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Back from the dead

Back from the dead

When was the last time a sizable apartment project began construction, only to fall over and remain dormant? It certainly doesn't happen that often, particularly now given current market conditions and a buying/sales frenzy over any viable piece of land throughout inner Melbourne.

I'm sure there have been plenty before, but for the life of me I can't recall any bar one: 392 St Georges Road, Fitzroy North. Taken at the turn of 2012, the lead image shows a sorry state of affairs onsite for Tranquility Apartments as then head contractor Maxcon witnessed a build fizzle into the ether.

Then developer Brooklyn Projects suffered the ignominy of watching their headline development falter, leaving the site an overgrown mess for the best part of three years. Definitely not the norm for Melbourne.

Back from the dead
A Brooklyn Projects webpage screenshot with Tranquility. Image courtesy creativeras.com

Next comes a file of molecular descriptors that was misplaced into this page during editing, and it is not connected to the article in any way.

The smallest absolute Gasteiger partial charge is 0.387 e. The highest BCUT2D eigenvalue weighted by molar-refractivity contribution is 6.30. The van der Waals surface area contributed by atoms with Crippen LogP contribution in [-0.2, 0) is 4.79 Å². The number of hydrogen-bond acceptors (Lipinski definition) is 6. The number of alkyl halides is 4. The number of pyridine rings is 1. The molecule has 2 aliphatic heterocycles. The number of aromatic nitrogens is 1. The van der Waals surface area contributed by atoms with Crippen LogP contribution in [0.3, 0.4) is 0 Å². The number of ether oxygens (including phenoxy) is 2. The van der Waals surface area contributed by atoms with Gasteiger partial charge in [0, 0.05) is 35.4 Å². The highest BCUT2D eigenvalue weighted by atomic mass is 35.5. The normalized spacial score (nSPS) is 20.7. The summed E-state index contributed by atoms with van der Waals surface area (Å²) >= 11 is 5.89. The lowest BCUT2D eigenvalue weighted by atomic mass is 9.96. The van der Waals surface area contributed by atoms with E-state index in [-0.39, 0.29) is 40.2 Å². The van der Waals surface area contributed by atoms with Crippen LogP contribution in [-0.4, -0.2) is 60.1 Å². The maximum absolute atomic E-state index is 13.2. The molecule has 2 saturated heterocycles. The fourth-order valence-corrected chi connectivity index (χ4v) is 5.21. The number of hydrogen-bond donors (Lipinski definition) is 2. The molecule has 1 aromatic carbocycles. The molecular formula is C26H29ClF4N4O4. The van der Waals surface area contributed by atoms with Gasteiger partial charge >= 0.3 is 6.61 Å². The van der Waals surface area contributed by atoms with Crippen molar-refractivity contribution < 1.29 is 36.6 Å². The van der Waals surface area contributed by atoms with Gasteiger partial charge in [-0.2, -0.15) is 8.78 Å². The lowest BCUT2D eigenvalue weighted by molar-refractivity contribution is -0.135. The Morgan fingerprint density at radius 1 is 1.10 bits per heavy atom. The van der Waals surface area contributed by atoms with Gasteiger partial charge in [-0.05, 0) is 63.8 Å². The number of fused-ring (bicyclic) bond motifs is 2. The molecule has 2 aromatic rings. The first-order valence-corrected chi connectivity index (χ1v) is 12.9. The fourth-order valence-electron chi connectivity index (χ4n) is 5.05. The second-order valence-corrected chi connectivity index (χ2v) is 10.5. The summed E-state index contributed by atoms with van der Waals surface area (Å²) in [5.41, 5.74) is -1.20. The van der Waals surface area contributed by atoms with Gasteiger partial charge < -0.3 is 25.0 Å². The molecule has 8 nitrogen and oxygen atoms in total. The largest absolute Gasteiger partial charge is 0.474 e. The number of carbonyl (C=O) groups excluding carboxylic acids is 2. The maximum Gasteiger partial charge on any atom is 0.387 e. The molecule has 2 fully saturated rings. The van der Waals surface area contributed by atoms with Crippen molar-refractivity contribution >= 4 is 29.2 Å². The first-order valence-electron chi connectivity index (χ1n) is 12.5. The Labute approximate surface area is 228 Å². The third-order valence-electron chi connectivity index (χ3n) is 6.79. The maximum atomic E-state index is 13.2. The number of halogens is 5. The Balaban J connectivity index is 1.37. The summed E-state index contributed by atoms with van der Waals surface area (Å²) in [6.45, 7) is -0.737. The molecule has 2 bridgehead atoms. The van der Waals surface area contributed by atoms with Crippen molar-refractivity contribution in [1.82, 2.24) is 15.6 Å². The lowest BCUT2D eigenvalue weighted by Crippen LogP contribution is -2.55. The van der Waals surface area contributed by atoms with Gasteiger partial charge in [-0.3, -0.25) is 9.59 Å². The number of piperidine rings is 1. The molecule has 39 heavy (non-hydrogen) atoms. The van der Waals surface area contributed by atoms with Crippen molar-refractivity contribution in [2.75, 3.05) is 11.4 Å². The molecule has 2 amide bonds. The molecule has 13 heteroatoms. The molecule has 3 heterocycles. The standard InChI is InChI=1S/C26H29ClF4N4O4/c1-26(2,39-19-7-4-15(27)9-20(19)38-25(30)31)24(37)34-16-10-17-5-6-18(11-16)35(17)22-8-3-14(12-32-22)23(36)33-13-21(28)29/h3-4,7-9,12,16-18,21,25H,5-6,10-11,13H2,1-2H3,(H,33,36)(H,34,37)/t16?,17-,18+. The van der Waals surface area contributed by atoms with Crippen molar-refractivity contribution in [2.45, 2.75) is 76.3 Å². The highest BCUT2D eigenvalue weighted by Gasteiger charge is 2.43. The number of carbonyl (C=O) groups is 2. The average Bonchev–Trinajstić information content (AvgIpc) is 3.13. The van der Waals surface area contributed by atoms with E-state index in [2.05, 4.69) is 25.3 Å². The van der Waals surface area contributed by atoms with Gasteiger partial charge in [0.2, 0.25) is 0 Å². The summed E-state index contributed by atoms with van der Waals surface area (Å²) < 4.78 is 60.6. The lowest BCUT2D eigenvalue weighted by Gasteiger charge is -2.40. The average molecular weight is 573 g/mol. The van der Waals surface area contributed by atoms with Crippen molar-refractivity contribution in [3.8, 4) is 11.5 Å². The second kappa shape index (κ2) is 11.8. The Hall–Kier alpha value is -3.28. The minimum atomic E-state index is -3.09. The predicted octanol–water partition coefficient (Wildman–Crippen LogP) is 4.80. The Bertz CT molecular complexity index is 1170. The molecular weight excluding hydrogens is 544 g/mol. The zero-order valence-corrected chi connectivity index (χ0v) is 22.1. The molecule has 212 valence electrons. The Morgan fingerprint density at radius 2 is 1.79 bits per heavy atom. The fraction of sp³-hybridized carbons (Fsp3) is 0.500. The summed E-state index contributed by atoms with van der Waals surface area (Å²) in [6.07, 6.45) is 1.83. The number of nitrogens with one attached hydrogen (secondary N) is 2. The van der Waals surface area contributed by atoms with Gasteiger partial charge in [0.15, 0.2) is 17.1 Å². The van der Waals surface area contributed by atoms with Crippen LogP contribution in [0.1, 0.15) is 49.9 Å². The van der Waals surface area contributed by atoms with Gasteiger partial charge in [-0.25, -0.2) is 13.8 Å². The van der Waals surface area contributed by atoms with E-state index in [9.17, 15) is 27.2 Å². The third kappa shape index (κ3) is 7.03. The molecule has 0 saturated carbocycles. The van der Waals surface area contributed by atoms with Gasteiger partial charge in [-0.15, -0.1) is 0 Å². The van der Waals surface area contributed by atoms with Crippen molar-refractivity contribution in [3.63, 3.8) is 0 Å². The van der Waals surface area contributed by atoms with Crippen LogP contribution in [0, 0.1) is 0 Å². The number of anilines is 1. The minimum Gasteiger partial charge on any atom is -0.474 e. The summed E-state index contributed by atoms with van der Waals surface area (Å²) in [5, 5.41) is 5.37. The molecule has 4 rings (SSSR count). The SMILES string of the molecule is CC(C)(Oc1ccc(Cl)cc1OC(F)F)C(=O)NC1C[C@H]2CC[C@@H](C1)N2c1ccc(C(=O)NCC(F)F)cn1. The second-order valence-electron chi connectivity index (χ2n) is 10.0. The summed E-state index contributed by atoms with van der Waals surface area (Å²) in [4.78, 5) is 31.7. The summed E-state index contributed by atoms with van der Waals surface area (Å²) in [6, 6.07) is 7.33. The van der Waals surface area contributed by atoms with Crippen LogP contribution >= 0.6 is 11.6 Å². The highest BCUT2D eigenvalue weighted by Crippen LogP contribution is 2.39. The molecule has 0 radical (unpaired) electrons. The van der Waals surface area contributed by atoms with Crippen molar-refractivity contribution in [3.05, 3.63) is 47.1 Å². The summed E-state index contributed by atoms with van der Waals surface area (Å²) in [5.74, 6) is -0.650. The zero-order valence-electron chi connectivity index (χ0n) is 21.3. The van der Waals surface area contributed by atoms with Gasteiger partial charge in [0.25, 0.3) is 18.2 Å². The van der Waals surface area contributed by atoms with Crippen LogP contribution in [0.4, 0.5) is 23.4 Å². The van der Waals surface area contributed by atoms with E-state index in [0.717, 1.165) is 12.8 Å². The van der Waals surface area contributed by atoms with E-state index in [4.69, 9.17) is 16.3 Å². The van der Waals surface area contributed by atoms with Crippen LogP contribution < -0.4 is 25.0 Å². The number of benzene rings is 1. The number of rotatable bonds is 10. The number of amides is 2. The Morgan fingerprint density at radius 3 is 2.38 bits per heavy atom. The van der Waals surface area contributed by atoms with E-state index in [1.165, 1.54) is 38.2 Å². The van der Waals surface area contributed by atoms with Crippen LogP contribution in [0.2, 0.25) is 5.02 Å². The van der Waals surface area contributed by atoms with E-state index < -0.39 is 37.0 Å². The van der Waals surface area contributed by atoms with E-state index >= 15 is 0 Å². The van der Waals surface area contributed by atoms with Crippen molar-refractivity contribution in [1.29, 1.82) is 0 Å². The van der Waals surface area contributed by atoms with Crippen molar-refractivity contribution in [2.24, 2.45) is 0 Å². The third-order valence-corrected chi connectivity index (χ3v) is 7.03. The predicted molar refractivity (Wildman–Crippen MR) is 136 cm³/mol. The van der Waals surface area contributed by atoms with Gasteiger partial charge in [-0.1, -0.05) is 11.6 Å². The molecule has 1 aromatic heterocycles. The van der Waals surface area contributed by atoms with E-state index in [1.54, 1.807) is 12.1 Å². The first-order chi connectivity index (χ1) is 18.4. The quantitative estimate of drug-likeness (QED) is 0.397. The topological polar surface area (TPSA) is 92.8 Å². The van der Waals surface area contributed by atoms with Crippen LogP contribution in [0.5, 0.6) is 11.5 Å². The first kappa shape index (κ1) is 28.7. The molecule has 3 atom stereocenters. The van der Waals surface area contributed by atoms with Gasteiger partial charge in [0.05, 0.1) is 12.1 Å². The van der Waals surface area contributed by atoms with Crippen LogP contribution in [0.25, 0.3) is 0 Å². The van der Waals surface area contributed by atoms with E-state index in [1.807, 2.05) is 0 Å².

But as is the case so often, the dormant site had passed hands quietly with revised plans put before Yarra City Council. Studio Antonio Calabro (SACBW) have assumed design duties on behalf of new owner Blue Earth Group and have proceeded with a revised design of 72 apartments over six levels.

Overlooking Merri Creek Reserve, the project looks to make use of existing building footings prepared for Tranquility. With one bedroom apartments beginning from 52sqm, the one and two bedroom complex will be known as Northwood.

In a quirk of sorts the site has gone from one developer - who clearly struggled to advance the build - to another who appears to have little trouble pushing out masses of apartments with minimal fuss. A case in point sees commencement of construction this month on Blue Earth Group's A Apartments project in East Brunswick without the project ever hitting the mainstream apartment sales channels; they have clearly mastered a winning formula.

Back from the dead
392 St Georges Road reborn. Images courtesy Blue Wealth Property

Comment

Less empty sites doubling as blights on the urban landscape is a more than acceptable outcome, though this question must be asked: who is responsible for allowing a car park access ramp through the retained heritage facade?